Sunday, March 29, 2015

MLM Basics: Critical Thinking for MLMers -- Errors in Perspective

Previously MLMSkeptic have pointed out various reasoning problems of many participants in MLM, but someone pointed out why don't I have a guide on what *should* be done instead?

So here's the effort, called it "How not to argue for MLM" series. You can also think of it as "Critical Thinking for MLMers".

Many of these have been covered previously as "Bad Arguments".

There are many kinds of errors in your thinking process. As the old saying goes, "To err is human." However, one must learn from the errors to improve oneself. Today, we will discuss "Errors In Perspective".

What is Errors in Perspective?

Errors in perspective basically means you have a biased perspective of the world; you don't see the world as it really is, but only as you saw it. It's as if you've been wearing a bad set of tinted glasses all your life that you didn't even know it was there. And that's why they are very dangerous for you to think critically... You may *think* you are doing so, but you're doing it from the wrong perspective / viewpoint.

If you are not in MLM, keep in mind that many MLMers will accuse you of having the wrong perspective, with bad argument such as "unless you're in it you don't have the right perspective" (i.e. "you have to try it to know it / criticize it")

There are many different types of errors in perspectives.

Unwarranted Assumptions

One of the hardest errors in perspective to detect are unwarranted assumptions, because they are usually implied, rather than stated outright, and thus, you almost have to read between the lines to see them. A lot of "folks wisdom" or "commonly held facts" are actually unwarranted assumptions.

Not all assumptions are unwarranted, as you can't live a life without some assumptions, like the guy you pass on the sidewalk is not going to jump up and stab you, or your car will start in the morning, and so on. You may be wrong sometimes, but most assumptions you made every day are based on your knowledge or experiences. It is when you assume too much, more than justifiable by the circumstances or experiences, that you get unwarranted assumptions.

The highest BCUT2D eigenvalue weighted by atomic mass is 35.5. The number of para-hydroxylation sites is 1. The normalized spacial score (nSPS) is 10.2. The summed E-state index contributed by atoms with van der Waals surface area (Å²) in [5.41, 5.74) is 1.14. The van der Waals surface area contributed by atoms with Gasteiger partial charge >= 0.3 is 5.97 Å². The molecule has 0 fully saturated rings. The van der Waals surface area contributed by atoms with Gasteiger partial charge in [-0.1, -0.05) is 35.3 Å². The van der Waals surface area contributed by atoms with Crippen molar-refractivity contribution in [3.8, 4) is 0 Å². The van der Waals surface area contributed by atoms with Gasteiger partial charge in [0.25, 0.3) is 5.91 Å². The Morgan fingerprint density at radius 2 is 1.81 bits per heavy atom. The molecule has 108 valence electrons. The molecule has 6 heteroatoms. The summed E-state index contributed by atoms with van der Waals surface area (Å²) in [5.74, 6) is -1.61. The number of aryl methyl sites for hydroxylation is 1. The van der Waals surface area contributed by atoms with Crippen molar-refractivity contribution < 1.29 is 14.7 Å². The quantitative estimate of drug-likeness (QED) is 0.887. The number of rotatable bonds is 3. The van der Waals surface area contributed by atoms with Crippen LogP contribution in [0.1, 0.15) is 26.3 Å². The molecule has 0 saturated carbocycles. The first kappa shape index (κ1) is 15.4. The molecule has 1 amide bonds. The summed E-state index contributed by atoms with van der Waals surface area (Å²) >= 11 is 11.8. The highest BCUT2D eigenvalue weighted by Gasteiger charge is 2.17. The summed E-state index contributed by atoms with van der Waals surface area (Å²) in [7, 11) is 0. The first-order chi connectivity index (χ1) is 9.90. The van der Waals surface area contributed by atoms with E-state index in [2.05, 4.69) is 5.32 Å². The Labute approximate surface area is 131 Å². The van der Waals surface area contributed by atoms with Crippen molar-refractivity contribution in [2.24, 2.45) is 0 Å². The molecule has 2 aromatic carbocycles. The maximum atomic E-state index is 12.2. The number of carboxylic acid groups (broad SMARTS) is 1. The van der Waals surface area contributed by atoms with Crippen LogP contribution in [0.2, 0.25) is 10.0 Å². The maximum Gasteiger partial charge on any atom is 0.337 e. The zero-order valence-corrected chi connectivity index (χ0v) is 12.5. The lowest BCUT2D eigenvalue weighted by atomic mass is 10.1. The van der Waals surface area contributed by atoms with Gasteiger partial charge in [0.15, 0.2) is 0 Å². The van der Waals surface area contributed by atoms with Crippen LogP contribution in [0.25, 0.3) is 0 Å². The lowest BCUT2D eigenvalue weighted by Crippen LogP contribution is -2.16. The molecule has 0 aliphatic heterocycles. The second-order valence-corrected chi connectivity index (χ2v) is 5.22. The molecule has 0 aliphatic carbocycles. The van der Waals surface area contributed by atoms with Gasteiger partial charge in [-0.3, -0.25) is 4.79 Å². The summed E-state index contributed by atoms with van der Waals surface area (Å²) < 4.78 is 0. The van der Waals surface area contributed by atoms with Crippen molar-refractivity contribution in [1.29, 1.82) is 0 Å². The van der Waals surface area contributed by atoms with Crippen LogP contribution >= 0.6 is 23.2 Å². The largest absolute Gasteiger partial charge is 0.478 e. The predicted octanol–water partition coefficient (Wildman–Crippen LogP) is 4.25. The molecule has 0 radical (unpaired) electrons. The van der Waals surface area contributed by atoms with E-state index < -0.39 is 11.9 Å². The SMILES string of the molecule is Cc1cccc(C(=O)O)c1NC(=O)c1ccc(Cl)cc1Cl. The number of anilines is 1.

One of the most frequent unwarranted assumption held by victims of scams is "because Scheme X paid someone, therefore Scheme X will pay me (in the future)." When you think about it, this is basically "the sun will come up tomorrow" assumption. It makes sense for the sun, but it makes no sense for Scheme X, no matter how good / honest / rich Scheme X appears to be.  Furthermore, pyramid schemes and Ponzi schemes always pay a few people and make them "judas goats" to draw other people in. Some people (even you) getting paid does not prove everybody will continue to get paid indefinitely.

So how do you stop making unwarranted assumptions? First you have to FIND the unstated assumptions, THEN you have to logic check them to determine if they are warranted or not.